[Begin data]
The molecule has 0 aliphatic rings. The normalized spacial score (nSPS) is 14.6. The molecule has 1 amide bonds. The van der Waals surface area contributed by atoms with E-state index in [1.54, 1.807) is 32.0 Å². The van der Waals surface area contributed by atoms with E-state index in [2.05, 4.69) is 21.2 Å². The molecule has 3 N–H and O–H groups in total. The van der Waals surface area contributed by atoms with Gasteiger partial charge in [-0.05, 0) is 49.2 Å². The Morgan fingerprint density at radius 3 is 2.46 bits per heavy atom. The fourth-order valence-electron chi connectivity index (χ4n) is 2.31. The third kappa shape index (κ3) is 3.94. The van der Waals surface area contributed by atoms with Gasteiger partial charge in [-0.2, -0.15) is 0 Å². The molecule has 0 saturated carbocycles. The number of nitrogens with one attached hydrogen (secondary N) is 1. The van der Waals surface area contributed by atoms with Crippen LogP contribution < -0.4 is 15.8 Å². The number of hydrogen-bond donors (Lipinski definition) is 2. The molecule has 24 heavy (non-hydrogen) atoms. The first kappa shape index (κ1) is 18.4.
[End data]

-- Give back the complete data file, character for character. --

The molecule has 0 aliphatic rings. The normalized spacial score (nSPS) is 14.6. The molecule has 1 amide bonds. The van der Waals surface area contributed by atoms with E-state index in [1.54, 1.807) is 32.0 Å². The van der Waals surface area contributed by atoms with E-state index in [2.05, 4.69) is 21.2 Å². The molecule has 3 N–H and O–H groups in total. The van der Waals surface area contributed by atoms with Gasteiger partial charge in [-0.05, 0) is 49.2 Å². The Morgan fingerprint density at radius 3 is 2.46 bits per heavy atom. The fourth-order valence-electron chi connectivity index (χ4n) is 2.31. The third kappa shape index (κ3) is 3.94. The van der Waals surface area contributed by atoms with Gasteiger partial charge in [-0.2, -0.15) is 0 Å². The molecule has 0 saturated carbocycles. The number of nitrogens with one attached hydrogen (secondary N) is 1. The van der Waals surface area contributed by atoms with Crippen LogP contribution < -0.4 is 15.8 Å². The number of hydrogen-bond donors (Lipinski definition) is 2. The molecule has 24 heavy (non-hydrogen) atoms. The first kappa shape index (κ1) is 18.4.